This Blog Is Not For Reading

A blog, just like any blog, only more so

  • Subscribe

  • Categories

  • RSS Bob Jonkman’s Microblog

    • New note by bobjonkman 19 October 2017
      #Squigglebrows are tame. Try #NostrilHairExtension if you dare: https://www.instagram.com/p/BaGmKPzDiSq/
    • bobjonkman repeated a notice by lifning 16 October 2017
      RT @lifning roses are red violets are blue in surveillance capitalism poem reads youand shows you ads for flower shops and tracks your clicks and never stopsit cares not about if privacy's harmed the money is green when people are farmedtwitter is cyan facebook is blue your friends are the product and so are you
    • Favorite 16 October 2017
      bobjonkman favorited something by lifning: roses are red violets are blue in surveillance capitalism poem reads youand shows you ads for flower shops and tracks your clicks and never stopsit cares not about if privacy's harmed the money is green when people are farmedtwitter is cyan facebook is blue your friends are the product and […]
    • bobjonkman repeated a notice by kontalk 15 October 2017
      RT @kontalk @bobjonkman Hey! A custom extension for #PGP through #XMPP. Check here for more: https://github.com/kontalk/specs/blob/master/README.md
    • Favorite 15 October 2017
      bobjonkman favorited something by kontalk: @bobjonkman Hey! A custom extension for #PGP through #XMPP. Check here for more: https://github.com/kontalk/specs/blob/master/README.md
    • bobjonkman repeated a notice by kzimmermann 15 October 2017
      RT @kzimmermann !TIL that there's an alternative to #Gajim for those who wish to use #OMEMO on the desktop: #Dino https://github.com/dino/dino/ #XMPP
    • Favorite 15 October 2017
      bobjonkman favorited something by kzimmermann: !TIL that there's an alternative to #Gajim for those who wish to use #OMEMO on the desktop: #Dino https://github.com/dino/dino/ #XMPP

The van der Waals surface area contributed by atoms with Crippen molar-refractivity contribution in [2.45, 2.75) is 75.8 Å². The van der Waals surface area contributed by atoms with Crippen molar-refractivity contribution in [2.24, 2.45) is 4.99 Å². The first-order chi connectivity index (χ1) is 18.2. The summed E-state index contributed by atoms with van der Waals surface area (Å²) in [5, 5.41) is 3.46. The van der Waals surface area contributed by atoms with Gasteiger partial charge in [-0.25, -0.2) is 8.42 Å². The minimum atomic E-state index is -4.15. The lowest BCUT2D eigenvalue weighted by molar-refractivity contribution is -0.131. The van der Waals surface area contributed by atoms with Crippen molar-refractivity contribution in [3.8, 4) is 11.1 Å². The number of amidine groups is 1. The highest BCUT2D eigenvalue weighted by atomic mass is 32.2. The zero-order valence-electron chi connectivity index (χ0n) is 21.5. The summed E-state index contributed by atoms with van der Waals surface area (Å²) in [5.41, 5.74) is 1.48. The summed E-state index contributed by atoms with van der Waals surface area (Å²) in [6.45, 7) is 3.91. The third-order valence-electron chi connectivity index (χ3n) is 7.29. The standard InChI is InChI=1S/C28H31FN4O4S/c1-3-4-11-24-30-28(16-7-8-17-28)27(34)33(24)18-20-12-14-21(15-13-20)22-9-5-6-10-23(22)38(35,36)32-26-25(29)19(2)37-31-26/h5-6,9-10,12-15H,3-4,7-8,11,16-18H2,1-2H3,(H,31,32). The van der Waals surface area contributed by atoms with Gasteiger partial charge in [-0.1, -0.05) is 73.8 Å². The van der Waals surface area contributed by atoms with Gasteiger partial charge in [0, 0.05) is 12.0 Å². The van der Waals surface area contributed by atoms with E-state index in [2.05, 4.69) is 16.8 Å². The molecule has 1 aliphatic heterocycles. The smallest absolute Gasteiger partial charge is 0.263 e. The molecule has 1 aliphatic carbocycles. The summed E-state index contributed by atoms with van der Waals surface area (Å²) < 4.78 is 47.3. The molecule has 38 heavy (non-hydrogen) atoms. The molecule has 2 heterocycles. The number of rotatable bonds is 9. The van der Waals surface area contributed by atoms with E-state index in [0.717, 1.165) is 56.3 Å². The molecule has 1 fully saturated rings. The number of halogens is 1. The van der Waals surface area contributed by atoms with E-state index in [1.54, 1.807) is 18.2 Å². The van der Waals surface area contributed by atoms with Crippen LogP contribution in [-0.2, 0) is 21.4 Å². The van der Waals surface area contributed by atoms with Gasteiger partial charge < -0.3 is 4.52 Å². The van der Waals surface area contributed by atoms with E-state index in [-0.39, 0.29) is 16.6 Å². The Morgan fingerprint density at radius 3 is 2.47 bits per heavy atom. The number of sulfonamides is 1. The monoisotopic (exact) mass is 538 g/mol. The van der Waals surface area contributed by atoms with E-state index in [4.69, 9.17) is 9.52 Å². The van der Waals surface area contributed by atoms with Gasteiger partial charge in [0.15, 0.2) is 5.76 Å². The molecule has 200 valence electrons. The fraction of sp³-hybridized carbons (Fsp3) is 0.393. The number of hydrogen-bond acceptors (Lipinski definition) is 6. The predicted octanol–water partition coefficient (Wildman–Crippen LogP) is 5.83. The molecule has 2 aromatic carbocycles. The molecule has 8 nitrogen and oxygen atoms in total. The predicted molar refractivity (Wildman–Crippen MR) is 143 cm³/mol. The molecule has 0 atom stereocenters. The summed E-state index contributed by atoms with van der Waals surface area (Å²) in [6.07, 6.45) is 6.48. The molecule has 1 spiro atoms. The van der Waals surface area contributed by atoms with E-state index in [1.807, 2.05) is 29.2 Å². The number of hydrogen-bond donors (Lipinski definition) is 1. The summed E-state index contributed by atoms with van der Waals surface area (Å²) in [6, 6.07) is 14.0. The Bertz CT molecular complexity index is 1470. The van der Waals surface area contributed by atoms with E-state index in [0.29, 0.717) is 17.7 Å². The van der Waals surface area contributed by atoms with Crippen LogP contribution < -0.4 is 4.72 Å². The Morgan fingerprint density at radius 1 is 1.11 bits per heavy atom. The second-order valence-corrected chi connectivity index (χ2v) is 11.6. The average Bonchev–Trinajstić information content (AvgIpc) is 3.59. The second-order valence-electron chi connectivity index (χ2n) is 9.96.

• New note by bobjonkman 15 October 2017
      Oh, hello @kontalk !
    • New note by bobjonkman 15 October 2017
      This may be interesting: #Kontalk, based on !XMPP and encrypted https://www.kontalk.org/ I'm curious what they're using for E2E encryption, since #OMEMO is still being considered for addition.
    • New note by bobjonkman 14 October 2017
      I was happy to find a setting for "Autocook Rice" way deep in the microwave UI

At the Canadian Open Data Experience event, 14 January 2015

Posted by Bob Jonkman on 18th January 2015

Open Data logo

Open Data

On Wednesday, 14 January 2015 I registered for the Canadian Open Data Experience event called “Economic Potential of Open Data”. Speakers were to be Tony Clement, President of the Treasury Board; James Moore, Minister of Industry; and Ray Sharma, creator of the Canadian Open Data Experience (CODE).

Before the presentations started Tony Clement was off in a side office, unavailable for networking, and he left immediately after his presentation. James Moore was not present at all. For an Open Data event that promotes Open Government, it was a bit disappointing not to have access to the government ministers responsible for openness.

Here are some of the notes I took during the speakers’ presentations. My comments are indicated (like this).

Tony Clement, President of the Treasury Board:
  • Tony Clement referred to January 2014’s CODE event as the “first Open Data hackathon” in Canada (yet Open Data Waterloo Region has been holding Open Data Hackathons and CodeFest events since 2011)
  • CODE hackathon had 900 participants, with the spotlight on the business value of Open Data
  • “Electric Sheep” was the winner of the hackathon
  • Tony Clement and James Moore are making this road trip to announce 20 — 22 February 2015 as the CODE2015 Hackathon
  • Dates intentionally chosen to coincide with the International Open Data Hackathon; hopes to have international coexistence
  • There will be cash prizes for the top three apps created during the CODE hackathon
  • Tony Clement gave some words of praise to the Canadian government, saying that Open Data allows Canada to “compete with the world”.
Ray Sharma, creator of Canadian Open Data Experience:
  • Weather and GPS are commercially successful applications of Open Data
  • National competition had 930 participants
  • Ray Sharma talked of the “power of the crowd”, mentioning Litebox, WordPress, Kickstarter and Goldcorp
  • The economic potential of Open Data is like an iceberg — most of it is below the surface
  • There will be three hubs participating in the CODE2015 hackathon: Toronto, Vancouver and Montreal
  • The 2nd Generation of apps will use Open Data and Private Data, e.g. Zillo
Lan Nguyen, Deputy CIO for City of Toronto:
  • Toronto Open Data started in 2009 (although I remember Toronto setting up a blank Open Data web page after the Smart Cities conference in 2006)
  • Open Data is part of Toronto’s Open Government
  • There’s a long list of Open Datasets — Petabytes!